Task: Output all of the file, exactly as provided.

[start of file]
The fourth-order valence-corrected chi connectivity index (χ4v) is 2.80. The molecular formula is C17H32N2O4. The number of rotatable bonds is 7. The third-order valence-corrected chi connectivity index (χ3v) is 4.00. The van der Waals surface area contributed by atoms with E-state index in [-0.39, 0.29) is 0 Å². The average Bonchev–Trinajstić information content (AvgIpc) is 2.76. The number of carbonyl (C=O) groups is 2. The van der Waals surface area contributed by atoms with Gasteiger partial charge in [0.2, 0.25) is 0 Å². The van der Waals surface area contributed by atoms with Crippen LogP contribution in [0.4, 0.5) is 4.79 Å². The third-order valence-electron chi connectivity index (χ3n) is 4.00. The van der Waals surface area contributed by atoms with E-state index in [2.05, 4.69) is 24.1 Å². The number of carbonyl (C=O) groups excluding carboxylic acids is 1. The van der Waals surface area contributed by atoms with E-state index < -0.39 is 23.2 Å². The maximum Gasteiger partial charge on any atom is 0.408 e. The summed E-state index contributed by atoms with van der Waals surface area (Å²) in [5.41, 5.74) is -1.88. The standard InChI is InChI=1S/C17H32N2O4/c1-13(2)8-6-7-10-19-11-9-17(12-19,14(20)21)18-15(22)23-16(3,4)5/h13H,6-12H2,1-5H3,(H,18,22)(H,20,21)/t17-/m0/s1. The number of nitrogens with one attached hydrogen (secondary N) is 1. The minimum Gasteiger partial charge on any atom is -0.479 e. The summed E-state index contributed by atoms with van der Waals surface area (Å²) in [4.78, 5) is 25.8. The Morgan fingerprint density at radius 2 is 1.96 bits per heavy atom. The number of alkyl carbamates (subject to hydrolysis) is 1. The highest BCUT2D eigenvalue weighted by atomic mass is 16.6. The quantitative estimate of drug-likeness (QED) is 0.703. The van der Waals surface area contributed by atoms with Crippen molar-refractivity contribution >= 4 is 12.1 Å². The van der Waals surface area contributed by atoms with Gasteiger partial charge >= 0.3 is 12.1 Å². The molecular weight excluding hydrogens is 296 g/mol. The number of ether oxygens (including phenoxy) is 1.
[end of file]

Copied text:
The fourth-order valence-corrected chi connectivity index (χ4v) is 2.80. The molecular formula is C17H32N2O4. The number of rotatable bonds is 7. The third-order valence-corrected chi connectivity index (χ3v) is 4.00. The van der Waals surface area contributed by atoms with E-state index in [-0.39, 0.29) is 0 Å². The average Bonchev–Trinajstić information content (AvgIpc) is 2.76. The number of carbonyl (C=O) groups is 2. The van der Waals surface area contributed by atoms with Gasteiger partial charge in [0.2, 0.25) is 0 Å². The van der Waals surface area contributed by atoms with Crippen LogP contribution in [0.4, 0.5) is 4.79 Å². The third-order valence-electron chi connectivity index (χ3n) is 4.00. The van der Waals surface area contributed by atoms with E-state index in [2.05, 4.69) is 24.1 Å². The number of carbonyl (C=O) groups excluding carboxylic acids is 1. The van der Waals surface area contributed by atoms with E-state index < -0.39 is 23.2 Å². The maximum Gasteiger partial charge on any atom is 0.408 e. The summed E-state index contributed by atoms with van der Waals surface area (Å²) in [5.41, 5.74) is -1.88. The standard InChI is InChI=1S/C17H32N2O4/c1-13(2)8-6-7-10-19-11-9-17(12-19,14(20)21)18-15(22)23-16(3,4)5/h13H,6-12H2,1-5H3,(H,18,22)(H,20,21)/t17-/m0/s1. The number of nitrogens with one attached hydrogen (secondary N) is 1. The minimum Gasteiger partial charge on any atom is -0.479 e. The summed E-state index contributed by atoms with van der Waals surface area (Å²) in [4.78, 5) is 25.8. The Morgan fingerprint density at radius 2 is 1.96 bits per heavy atom. The number of alkyl carbamates (subject to hydrolysis) is 1. The highest BCUT2D eigenvalue weighted by atomic mass is 16.6. The quantitative estimate of drug-likeness (QED) is 0.703. The van der Waals surface area contributed by atoms with Crippen molar-refractivity contribution >= 4 is 12.1 Å². The van der Waals surface area contributed by atoms with Gasteiger partial charge >= 0.3 is 12.1 Å². The molecular weight excluding hydrogens is 296 g/mol. The number of ether oxygens (including phenoxy) is 1.